Multiple anatomic staging schemes have been used over the years, all based on small series from single institutions. Before 2017, the most widely used staging systems included the Masaoka system, proposed in 1981, based on 91 patients, or and its variant, the Masaoka-Koga system, proposed in 1994, based on 79 patients. The Masaoka-Koga staging is based on the gross and microscopic properties of the tumor. Stage I tumors are characterized by complete encapsulation; stage II by microscopic invasion through the capsule (IIa) or macroscopic invasion into surrounding fat (IIb); stage III by invasion into any neighboring organs such as the pericardium, great vessels, trachea, esophagus, or lung; and stage IV by pleural or pericardial metastases (IVa) or hematogenous or lymphatic metastases (IVb).
Several limitations of the Masaoka-based staging systems have been described. The reliance on a capsule for staging was difficult, as not all thymomas have a complete capsule. Masaoka stage III included involvement of many organs; however, the staging was based on such a small number of patients that there was insufficient statistical power to address the nuances of the stage. The TNM staging system developed by the IASLC and ITMIG used a retrospective database of 10,808 cases gathered from 105 institutions worldwide, which correlates with overall survival.
The tumor (T) descriptor is determined by the presence and extent of local tumor invasion ( Table 1 ). T1 describes encapsulated or unencapsulated tumors with or without extension into the adjacent prevascular (perithymic) mediastinal fat. The T1 category is further divided into T1a with no mediastinal pleural involvement or T1b with direct invasion of the mediastinal pleura ( Fig. 1 ). T2 describes lesions with direct invasion of the pericardium ( Fig. 2 ). T3 is characterized by tumor involvement of the lung, brachiocephalic vein, superior vena cava, phrenic nerve, chest wall, or extrapericardial pulmonary artery or veins ( Fig. 3 ). Finally, T4 tumors include those that invade the aorta (ascending, arch, or descending), aortic arch vessels (brachiocephalic, carotid, and subclavian arteries), intrapericardial pulmonary artery, myocardium, trachea, or the esophagus ( Fig. 4 ).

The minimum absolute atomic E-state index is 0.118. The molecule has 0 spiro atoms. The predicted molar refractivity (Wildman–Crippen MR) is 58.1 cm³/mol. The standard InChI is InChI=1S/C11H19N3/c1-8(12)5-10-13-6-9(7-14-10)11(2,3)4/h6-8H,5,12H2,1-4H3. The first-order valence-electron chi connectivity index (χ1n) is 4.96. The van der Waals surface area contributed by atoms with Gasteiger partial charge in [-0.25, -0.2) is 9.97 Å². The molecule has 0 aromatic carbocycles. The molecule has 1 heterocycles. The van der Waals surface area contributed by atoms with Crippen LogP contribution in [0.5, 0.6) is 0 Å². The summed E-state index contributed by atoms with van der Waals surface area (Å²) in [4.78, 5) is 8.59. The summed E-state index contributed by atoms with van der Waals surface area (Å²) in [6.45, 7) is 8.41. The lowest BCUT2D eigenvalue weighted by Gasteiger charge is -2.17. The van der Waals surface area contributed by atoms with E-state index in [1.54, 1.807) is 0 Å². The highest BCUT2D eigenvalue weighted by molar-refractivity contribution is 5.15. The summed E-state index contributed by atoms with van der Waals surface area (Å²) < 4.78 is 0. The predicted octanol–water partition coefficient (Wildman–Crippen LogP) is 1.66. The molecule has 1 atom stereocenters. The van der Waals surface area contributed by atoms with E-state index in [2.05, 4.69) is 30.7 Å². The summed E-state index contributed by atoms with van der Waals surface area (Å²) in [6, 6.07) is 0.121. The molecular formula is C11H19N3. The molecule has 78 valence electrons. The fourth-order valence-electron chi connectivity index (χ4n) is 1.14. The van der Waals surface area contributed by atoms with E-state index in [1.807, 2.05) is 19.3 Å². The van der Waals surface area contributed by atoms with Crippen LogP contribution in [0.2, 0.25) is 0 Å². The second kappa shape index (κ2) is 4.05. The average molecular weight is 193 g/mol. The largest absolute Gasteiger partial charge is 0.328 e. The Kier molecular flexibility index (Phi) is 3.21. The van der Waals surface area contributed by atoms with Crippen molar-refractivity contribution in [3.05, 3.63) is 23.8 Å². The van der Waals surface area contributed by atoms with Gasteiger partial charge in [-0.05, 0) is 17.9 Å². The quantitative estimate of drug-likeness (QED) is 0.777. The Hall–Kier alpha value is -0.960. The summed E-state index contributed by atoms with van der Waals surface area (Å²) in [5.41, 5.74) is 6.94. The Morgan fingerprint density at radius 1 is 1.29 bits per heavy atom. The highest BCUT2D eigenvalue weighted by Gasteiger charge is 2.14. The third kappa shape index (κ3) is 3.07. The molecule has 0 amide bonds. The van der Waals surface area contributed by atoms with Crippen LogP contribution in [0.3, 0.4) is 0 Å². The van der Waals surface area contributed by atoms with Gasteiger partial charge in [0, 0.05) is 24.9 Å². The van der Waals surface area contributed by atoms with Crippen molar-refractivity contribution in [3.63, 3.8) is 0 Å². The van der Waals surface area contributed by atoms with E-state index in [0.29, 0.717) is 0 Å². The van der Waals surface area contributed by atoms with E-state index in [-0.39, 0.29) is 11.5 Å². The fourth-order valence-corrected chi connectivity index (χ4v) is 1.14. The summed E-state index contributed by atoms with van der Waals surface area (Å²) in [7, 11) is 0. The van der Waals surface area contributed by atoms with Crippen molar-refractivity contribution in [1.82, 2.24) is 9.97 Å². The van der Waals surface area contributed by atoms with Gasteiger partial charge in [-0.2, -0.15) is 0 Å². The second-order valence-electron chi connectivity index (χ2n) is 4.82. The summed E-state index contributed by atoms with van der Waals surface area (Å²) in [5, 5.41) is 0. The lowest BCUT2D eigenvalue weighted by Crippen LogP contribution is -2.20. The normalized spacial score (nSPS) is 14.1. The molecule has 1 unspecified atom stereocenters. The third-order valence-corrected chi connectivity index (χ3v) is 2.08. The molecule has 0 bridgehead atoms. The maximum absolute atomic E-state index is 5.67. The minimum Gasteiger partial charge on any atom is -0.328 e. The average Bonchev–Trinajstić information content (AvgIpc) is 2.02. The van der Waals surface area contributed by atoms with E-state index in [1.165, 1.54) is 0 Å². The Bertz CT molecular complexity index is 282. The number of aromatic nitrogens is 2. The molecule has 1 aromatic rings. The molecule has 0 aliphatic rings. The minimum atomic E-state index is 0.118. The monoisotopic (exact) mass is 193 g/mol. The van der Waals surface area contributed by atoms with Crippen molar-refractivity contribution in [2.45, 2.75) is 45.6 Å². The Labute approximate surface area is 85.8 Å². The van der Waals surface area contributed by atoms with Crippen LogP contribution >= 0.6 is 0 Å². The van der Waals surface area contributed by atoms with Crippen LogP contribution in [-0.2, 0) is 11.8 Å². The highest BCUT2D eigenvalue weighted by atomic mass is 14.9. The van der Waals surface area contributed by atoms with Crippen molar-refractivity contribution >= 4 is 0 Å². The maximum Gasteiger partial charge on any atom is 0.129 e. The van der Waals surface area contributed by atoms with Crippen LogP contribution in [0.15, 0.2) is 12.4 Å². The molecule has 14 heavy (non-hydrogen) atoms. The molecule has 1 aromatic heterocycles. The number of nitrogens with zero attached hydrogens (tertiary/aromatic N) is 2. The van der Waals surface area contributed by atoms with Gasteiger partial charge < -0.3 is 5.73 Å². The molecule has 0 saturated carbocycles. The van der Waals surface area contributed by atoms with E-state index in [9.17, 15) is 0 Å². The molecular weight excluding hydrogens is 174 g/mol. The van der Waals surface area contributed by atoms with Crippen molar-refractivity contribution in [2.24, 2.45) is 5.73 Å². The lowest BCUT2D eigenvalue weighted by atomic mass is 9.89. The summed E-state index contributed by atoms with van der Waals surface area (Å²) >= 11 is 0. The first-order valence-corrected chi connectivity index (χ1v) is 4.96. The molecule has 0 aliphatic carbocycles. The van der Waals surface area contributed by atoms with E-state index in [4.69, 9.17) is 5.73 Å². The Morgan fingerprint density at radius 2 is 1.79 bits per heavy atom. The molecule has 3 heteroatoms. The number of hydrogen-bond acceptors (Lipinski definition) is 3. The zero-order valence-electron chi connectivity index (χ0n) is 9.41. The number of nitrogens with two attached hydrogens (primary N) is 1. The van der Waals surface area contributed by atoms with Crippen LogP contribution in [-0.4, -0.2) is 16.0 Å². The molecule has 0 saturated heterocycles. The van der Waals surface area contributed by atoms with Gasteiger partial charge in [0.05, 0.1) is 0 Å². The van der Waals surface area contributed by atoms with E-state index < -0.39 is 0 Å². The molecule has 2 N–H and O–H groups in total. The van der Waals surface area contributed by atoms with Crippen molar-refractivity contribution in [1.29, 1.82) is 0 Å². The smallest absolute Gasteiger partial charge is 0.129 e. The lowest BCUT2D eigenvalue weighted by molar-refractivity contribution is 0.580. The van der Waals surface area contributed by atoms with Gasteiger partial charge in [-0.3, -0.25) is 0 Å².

|T||T1a||Encapsulated or unencapsulated, with or without extension into mediastinal fat|
|T1b||Extension into mediastinal pleura|
|T2||Involvement of pericardium|
|T3||Involvement of lung, brachiocephalic vein, superior vena cava, chest wall, phrenic nerve, hilar (extrapericardial) pulmonary vessels|
|T4||Involvement of aorta, arch vessels, main pulmonary artery, myocardium, trachea, or esophagus|
|N||N0||No lymph node metastasis|
|N1||Involvement of anterior (perithymic) lymph nodes|
|N2||Involvement of deep intrathoracic or cervical lymph nodes|
|M1a||Pleural or pericardial metastatic nodules|
|M1b||Pulmonary intraparenchymal metastatic nodule or distant organ metastasis|
Regional Lymph Nodes
The lymph node (N) descriptor is determined by the presence or absence of intrathoracic lymph node involvement. The N stage defines lymph node regions as defined by the IASLC/ITMIG project (KP) . N0 describes the absence of lymph node metastasis. N1 and N2 represent involved lymph nodes located in the prevascular and deep spaces of the mediastinum, respectively, as outlined in the specific lymph node map created for use with thymic epithelial neoplasms ( Fig. 5 ). N1 node includes prevascular mediastinal and perithymic lymph nodes, and N2 disease describes deep intrathoracic and cervical lymph nodes, including tracheobronchial and aortopulmonary window, internal mammary, deep cervical, and supraclavicular lymph nodes (see Table 1 ).